Extant Garments: 1910s White Blouse Part III

Continuing our peek at the inside of this white blouse, today I’m sharing the detail of the sleeve placement.

Although this garment is, in essence, quite simple (as it’s the decorations which make it more elaborate like the tucking, embroidery, and lace), it is quite interesting to see the differences in the shape and placement of pieces for constructing this blouse as compared with modern ideas of blouse construction.  I think the sleeve is a perfect example of this concept.  If you’re at all familiar with Victorian or with vintage construction, you can see that this is a neat middle point between the two.

This is a view of the front of the blouse. Notice how the underarm seam of the sleeve is visible from the front.  The seam is actually placed forward to where we place underarm seams of sleeves today.  This is a one-piece sleeve.  Of course, the sleeve was drafted to allow for this placement, in order for it to hang correctly and the underarm seam to be in the correct position while not throwing off the hang of the sleeve.

Also of interest is where the sleeve cap lines up with the bodice.  If you’re familiar with Victorian garments you will recognize the sloped shoulder seam.  This is a transitional period, as with some earlier garments you get a more extreme shoulder seam slope, and with later garments it gets more to where we are accustomed to them today at the top of the shoulder.  This seam falls at an angle, being closer to the  standard shoulder seam placement as we know it today at the neck and then angled down more towards armscye.

Here’s a shot of the blouse on the table with the sleeve flipped up.  The seam falling vertically on the right is the side seam of the bodice, which in this instance, is placed further back than we place them today.  The seam running vertically at the upper left of the picture is the underarm seam of the sleeve.  The seam running horizontally is the armscye (armhole) seam.  You can see the interesting placement of the sleeve seam and side seam, especially when compared with where we would expect the underarm seams of the bodice and the sleeve to line up with one another today.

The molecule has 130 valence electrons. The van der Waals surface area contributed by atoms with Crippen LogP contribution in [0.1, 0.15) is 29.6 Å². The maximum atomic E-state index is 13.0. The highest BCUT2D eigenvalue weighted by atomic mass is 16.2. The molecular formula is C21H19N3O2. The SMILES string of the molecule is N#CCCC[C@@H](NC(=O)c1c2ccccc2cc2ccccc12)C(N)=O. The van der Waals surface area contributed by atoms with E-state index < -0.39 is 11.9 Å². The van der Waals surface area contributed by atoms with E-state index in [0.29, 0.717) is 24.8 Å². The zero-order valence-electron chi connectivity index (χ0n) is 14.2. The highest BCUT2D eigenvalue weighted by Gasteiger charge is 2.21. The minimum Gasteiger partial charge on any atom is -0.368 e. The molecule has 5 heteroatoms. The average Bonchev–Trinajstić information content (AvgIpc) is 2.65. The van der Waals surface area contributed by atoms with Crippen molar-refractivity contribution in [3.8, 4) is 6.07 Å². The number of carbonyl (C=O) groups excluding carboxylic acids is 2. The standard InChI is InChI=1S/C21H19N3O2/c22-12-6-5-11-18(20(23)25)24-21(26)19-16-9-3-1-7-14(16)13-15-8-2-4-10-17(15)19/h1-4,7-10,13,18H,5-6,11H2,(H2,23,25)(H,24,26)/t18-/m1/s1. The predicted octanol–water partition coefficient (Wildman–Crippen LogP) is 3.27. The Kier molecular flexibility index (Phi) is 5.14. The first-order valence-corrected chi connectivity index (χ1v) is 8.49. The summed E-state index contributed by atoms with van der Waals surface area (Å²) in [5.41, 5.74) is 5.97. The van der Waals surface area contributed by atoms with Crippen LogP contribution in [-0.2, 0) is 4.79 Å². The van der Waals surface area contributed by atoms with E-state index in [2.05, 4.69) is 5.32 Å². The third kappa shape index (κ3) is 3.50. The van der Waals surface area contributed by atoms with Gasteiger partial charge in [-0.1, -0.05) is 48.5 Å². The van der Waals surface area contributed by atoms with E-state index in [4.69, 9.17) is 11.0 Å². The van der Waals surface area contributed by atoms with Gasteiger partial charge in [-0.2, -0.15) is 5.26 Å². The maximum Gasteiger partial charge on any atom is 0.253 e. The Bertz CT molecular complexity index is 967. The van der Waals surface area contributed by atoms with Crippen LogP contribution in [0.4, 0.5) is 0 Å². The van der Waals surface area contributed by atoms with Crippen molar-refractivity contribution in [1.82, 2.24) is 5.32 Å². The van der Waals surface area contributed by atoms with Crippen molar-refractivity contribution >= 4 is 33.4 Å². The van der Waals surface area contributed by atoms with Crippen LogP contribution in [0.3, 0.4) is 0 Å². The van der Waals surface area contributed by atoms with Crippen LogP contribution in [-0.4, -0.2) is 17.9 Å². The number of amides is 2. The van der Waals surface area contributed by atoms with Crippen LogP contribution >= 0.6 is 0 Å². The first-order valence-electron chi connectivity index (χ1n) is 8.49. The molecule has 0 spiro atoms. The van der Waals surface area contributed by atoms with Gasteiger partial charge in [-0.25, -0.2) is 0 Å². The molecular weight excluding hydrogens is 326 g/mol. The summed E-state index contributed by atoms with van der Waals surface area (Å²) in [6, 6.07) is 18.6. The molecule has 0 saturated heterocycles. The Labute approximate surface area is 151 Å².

Lastly for today, here is a shot of the inside of the bodice flat on the table.  We are looking primarily at the inside of the back bodice and the side seam, shoulder seam, and armscye.  You can see that the side seam and the shoulder seam are finished with French seams.  The armscye has an interesting seam finish, similar in essence to a felled seam, however, the seam allowance is wrapped over itself and then turned under to encase the seam, then carefully hand picked to itself to finish it, so that the seam allowance lays free but is self finished.  This would have required additional seam allowances at the armscye.

A few more little detail shots coming up.  I hope you are enjoying this peek inside this vintage piece.  I love how intricate the details are, and yet how simple it is in essence!

4 Comments on Extant Garments: 1910s White Blouse Part III

  1. Gail Ann Thompson
    March 27, 2012 at 11:24 am (12 years ago)

    Siide seam further to the back is a visually slenderizing detail, used even today. I’m wondering if the forward seam of the sleave added to the mobility of the wearer??.

    • Lauren
      March 28, 2012 at 10:35 am (12 years ago)

      That’s an interesting idea, Gail! I think you may be right in that it would add to mobility. It seems like the side seams and underarm seams where they are today are for ease of fitting and alterations, and faster construction, but there’s something very lovely about the placement of the seams in this vintage piece.

  2. Casey
    March 28, 2012 at 6:05 am (12 years ago)

    Wow! These construction details are amazing–makes me want to go pull the few blouses I have out and take a closer look! :)

    • Lauren
      March 28, 2012 at 10:36 am (12 years ago)

      It’s so fun to look up close! I knew little about sewing or patterning when I started collecting these many years ago, so it’s fun to revisit them with a fresh set of eyes. I’d love to see more of the lovely things in your collection, too!

By continuing to use the site, you agree to the use of cookies. more information

The cookie settings on this website are set to "allow cookies" to give you the best browsing experience possible. If you continue to use this website without changing your cookie settings or you click "Accept" below then you are consenting to this.